Having said that, the hero of the day was, once again, Thomas Voeckler, the darling of the French and many others too. Although strangely disliked by many keen cycling people. He not only won the huge mythic stage over the four totally famous cols of the “Circle of Death”, Aubisque, Tourmalet, Aspin and Peyresourde, but did it in his usual way, hitch onto an early attack having lost so many minutes that no one cared. Voeckler then then crosses each of the cols first, gathering enough points to win the King of the Mountains jersey. In fact, the last two cols he crossed totally by himself, which is very heroic indeed. However you look at this day, you really cannot do much more. The escape had 38 riders in it, all of whom could be ignored by the GC riders, who rode together to the end of the stage, Nibali, Wiggo and Froome taking one minute or more on the top ten rivals (except Evans who lost 5 minutes). Voeckler's feat was actually very impressive as his ride gives him a four point lead on the former holder of the spotted jersey for the “best climber”. So tomorrow is the day when either Voeckler or Kissiakoff will win the jersey. Nice Day. Bravo, Thomas. That is the second stage he has won this year, both after the rest day. It does bother me slightly that if you asked everyone who knew anything who is the “best climber on the Tour”, I cannot imagine more than 1 of 20 would say Voeckler or Kessiakoff. Last year it was Sanchez, and I bet approaching 9 or 10 might have said he was the “best climber”. End of hobby horse.

For much of the day, Voeckler was accompanied by Brice Feillu, who won a mountain stage in the Tour in 2009. Since then he has done almost nothing whatever. But today, suddenly, after years of nothing, that he was going to do something big. However, he got dropped by Voeckler and finished fifth. He was on the edge of tears many minutes after the stage was over. He is someone who was supposed to be the new generation of French riders, but turned out not to be all that good. A small sad story. He has a brother, and they tried to stay on the same team, based on Brice's victory, but the edge wore off and they are on two teams. One of many small tragedies of any day on the Tour.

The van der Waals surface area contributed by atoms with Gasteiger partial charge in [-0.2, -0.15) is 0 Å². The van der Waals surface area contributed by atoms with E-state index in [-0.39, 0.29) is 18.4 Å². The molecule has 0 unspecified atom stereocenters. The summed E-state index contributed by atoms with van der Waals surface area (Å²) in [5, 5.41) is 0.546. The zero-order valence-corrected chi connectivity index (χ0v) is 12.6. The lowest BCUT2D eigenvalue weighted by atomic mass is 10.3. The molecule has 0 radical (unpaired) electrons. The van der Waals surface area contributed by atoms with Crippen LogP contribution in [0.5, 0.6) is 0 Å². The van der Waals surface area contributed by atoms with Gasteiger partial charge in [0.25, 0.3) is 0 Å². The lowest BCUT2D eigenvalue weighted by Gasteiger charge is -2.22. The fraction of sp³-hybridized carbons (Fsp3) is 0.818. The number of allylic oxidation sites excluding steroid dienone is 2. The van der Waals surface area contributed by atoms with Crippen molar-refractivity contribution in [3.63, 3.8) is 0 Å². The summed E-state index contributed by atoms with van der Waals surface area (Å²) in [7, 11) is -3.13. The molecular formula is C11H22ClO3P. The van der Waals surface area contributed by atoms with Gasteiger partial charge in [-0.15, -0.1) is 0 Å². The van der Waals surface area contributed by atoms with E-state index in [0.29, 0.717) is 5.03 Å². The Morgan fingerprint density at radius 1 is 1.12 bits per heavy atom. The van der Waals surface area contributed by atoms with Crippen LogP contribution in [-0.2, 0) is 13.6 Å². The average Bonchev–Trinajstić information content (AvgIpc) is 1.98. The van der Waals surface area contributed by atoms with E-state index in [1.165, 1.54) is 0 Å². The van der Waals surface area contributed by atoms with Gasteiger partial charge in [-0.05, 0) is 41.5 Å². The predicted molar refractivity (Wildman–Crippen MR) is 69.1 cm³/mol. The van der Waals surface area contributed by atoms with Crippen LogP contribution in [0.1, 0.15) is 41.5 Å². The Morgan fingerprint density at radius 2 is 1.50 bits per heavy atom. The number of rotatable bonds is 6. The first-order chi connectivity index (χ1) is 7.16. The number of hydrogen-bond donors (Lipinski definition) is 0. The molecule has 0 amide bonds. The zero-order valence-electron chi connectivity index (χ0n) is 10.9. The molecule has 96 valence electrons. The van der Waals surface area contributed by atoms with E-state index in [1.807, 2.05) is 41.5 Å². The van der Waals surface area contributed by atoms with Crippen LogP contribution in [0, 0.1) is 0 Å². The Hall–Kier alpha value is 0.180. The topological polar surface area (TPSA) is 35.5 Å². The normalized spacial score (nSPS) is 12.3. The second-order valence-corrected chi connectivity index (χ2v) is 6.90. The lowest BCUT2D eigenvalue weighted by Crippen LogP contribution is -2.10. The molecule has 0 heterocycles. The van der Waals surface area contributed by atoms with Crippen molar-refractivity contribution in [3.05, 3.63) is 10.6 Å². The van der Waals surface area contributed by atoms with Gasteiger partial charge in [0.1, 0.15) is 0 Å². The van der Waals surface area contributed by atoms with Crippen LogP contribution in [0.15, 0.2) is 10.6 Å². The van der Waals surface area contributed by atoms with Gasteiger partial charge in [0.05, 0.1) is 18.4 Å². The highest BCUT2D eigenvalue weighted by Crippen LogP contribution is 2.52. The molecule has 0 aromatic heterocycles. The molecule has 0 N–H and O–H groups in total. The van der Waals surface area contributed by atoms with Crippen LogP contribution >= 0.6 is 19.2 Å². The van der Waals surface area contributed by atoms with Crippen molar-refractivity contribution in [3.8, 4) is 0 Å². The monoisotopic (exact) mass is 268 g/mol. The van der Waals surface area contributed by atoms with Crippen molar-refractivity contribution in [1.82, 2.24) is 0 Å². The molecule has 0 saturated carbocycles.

It should be said that the two top competitors for Wiggins (and Sky) had quite different fates today. Cadel Evans, who was everyone's joint favourite, along with Wiggins, got dropped on the third climb and never really recovered, or was it the Tourmalet. He dropped another five minutes on the GC guys, and is now in seventh place. Oddly enough, his faithful lieutenant, a young American called Tejay Van Garderen is now a few seconds ahead of him in sixth. The management decision today clearly was to let Tejay ride his own race, and leave everyone else to help Cadel. Tejay did fine, kept up with the yellow jersey peloton almost all the way. We will see him contending for the victory next year, or the year after for sure, as he can climb and time trial. If he were not obligated to help out Cadel, we have no idea what he might have done, but a job is a job. It is a rather good way to learn how to win a Tour is ride next to a potential or recent winner, help them out.

The other contender left, usually considered a bit of an outsider, is Vicenzo Nibali. He managed one serious attack about five k from the top of the last climb. It was indeed a powerful attack. At the end of the attack, there were only three of them left, and they rode to the finish together. Sadly for Vicenzo, the other two were Christopher Froome and Wiggo. He simply could not drop the two Sky riders. In fact, neither of the Sky riders seemed to be in the slightest difficulty. Nibali accelerated, got a hundred metres maybe, and the Sky riders just rode back up and said hello. Maybe took the Sky guys 500 metres or so. No problem. Wiggins never even had to get off his saddle. I am sure Nibali might give it one more go tomorrow, maybe from a bit further out. The finish is at altitude. However, I think everyone pretty much thinks that there is no one in the peloton, and more importantly no team in the peloton, that can beat the Sky team and the two best Sky riders. Simple as that. Unless something happens.

If it weren't for the remnants of the escape (ESCAPE wins again) that would have been an almost perfect example of a “royal escape”. That's when the top GC riders, ride away from everyone else. But it was an imperfect example because this royal escape finished 11th through 13th. Still and all it was kind of dramatic in a low key way, quite mythic pictures will come from that little sub-escape.